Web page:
Reviewer recounts what Palm did right, as the company's PDA platform turns 10.
Introduced 10 years ago, the original Palm device, the PalmPilot 1000, entered a fragmented PDA market and followed a succession of failed pen-based computing platforms. But, by marrying the pen to the PDA and providing a simple design at a low cost, Palm Computing (now just Palm) succeeded where others had failed.
While reviewing that first PalmPilot device, it was easy to see what Palm got right that other makers of PDAs and pen-based computers didnt. The PalmPilot 1000 didnt have a cramped, unusable keyboard; it made navigating to other applications easy; it synchronized with users PC-based data; and, at least initially, it attempted to provide only the applications people really cared about: calendar, contacts and tasks.
Pricing also had a lot to do with Palms initial success. The PalmPilot cost only $300, so users werent risking much to get its small size and flexibility.
In addition, the Palm OS interface fit the device well, and the Graffiti handwriting recognition system required little processing power and proved easy to learn. Graffiti wasnt a substitute for a good keyboard, but it was sufficient for basic input of contact information, calendar entries and tasks.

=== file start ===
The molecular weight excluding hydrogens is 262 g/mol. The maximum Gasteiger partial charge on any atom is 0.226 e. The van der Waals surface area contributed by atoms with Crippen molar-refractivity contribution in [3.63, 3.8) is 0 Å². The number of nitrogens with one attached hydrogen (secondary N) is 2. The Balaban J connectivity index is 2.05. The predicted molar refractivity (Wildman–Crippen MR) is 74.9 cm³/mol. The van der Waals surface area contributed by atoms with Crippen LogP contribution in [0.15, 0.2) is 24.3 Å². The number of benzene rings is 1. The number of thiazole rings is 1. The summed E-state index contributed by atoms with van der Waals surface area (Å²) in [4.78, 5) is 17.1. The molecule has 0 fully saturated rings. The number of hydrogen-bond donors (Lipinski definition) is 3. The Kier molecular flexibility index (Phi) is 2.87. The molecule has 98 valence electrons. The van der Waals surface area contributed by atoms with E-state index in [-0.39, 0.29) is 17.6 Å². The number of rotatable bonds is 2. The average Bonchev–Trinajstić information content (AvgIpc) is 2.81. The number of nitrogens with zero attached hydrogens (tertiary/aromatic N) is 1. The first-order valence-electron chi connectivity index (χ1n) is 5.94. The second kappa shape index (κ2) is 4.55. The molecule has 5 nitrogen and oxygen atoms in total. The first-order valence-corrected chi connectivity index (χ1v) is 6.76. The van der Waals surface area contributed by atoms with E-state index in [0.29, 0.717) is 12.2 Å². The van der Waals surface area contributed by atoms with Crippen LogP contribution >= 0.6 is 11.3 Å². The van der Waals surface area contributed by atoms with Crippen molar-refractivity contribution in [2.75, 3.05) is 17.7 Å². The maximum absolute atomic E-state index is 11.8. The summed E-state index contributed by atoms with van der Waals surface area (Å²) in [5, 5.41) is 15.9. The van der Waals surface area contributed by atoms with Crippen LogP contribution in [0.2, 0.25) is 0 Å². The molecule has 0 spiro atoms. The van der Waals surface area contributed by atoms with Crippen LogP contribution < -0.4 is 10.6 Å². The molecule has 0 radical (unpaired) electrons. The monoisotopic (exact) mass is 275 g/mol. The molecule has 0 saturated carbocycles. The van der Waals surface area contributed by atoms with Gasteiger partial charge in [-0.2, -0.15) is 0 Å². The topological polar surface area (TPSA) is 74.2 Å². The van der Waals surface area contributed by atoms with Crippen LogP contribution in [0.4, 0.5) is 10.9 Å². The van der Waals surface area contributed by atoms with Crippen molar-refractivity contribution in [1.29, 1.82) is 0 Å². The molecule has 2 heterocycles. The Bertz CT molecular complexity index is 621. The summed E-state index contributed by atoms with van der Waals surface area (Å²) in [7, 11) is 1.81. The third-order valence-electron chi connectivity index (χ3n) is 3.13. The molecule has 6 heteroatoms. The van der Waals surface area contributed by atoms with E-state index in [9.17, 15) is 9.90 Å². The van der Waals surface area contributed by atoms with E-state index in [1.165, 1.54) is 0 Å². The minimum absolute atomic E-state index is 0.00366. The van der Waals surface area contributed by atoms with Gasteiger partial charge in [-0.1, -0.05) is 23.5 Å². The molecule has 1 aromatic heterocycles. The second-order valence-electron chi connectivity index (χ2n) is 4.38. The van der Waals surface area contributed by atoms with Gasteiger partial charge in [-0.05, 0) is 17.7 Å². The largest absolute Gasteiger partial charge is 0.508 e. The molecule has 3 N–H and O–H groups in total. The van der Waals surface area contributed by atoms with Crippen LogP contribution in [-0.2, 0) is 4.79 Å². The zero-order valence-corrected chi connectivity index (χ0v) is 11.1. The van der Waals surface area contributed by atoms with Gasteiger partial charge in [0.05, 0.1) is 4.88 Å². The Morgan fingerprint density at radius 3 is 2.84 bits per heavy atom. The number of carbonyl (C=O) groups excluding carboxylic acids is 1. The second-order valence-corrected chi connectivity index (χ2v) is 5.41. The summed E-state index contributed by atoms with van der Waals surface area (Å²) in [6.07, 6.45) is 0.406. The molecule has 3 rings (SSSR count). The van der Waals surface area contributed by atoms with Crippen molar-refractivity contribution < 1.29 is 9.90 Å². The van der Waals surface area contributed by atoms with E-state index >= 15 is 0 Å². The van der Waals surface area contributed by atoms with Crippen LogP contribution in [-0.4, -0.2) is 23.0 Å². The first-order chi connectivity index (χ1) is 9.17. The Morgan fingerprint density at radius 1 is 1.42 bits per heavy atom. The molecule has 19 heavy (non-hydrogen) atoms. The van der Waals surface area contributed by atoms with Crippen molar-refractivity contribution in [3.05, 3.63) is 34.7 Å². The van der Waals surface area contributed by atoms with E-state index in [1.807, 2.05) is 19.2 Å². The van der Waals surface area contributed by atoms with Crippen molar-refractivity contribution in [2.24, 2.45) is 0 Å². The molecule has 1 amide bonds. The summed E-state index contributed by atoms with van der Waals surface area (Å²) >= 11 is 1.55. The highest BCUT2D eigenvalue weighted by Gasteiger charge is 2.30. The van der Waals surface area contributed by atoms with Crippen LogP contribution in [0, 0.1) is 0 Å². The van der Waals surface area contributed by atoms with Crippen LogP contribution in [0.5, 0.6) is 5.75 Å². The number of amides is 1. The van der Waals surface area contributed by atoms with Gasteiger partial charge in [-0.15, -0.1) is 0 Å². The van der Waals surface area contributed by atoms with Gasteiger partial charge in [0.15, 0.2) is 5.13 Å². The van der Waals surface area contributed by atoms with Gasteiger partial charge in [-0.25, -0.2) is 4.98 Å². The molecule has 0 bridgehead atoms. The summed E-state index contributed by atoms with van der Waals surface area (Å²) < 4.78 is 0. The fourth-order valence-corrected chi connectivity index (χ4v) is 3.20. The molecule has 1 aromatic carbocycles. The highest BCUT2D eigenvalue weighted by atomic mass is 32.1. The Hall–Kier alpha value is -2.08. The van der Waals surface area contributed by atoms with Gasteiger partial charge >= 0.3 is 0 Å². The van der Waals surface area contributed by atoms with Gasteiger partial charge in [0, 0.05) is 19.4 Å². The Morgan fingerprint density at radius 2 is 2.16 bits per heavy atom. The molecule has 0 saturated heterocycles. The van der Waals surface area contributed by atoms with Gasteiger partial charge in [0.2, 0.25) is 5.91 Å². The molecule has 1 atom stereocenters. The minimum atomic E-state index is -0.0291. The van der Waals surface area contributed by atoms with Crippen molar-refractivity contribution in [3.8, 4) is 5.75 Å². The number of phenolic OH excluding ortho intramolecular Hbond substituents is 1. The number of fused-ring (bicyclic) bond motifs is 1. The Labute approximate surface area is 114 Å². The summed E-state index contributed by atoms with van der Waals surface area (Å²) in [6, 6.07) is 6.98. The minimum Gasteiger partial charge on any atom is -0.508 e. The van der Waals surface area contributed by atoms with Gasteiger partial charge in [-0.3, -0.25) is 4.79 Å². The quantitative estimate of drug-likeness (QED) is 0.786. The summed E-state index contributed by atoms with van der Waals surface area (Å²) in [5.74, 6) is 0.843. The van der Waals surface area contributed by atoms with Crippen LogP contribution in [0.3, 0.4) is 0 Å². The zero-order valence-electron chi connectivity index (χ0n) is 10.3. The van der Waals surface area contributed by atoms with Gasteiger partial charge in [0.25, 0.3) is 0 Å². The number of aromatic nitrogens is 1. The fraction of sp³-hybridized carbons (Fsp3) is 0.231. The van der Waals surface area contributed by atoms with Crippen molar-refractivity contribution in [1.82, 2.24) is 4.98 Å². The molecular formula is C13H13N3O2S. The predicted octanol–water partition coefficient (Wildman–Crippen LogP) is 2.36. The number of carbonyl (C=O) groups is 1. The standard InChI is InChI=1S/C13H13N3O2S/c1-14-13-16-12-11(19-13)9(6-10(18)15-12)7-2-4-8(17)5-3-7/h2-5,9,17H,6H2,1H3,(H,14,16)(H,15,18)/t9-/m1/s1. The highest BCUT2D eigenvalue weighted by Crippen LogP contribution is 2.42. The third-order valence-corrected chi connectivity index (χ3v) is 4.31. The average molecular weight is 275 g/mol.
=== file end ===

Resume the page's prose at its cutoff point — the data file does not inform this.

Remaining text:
Astute marketing helped the PalmPilot succeed. Palm fostered an aftermarket for pens, cases and hardware that improved the device through its serial interface, such as modems and keyboards. This fueled peoples urge to spend while extending the platform and shoring up some minor shortcomings.
Not that Palm hasnt hit a few bumps in the road. A number of its products have been duds, including its first foray into wireless, the Palm VII. But spinning off the software unit and licensing Palm OS ultimately resulted in a rebirth.
While Palm devices initially came in through the back door at most corporations, the platforms impact has been significant. Companies buy the latest Palm devices in bulk, bundling voice and data services that make it easier for mobile professionals to book orders and service customers without a notebook PC.
Technical Analyst Michael Caton can be reached at email@example.com.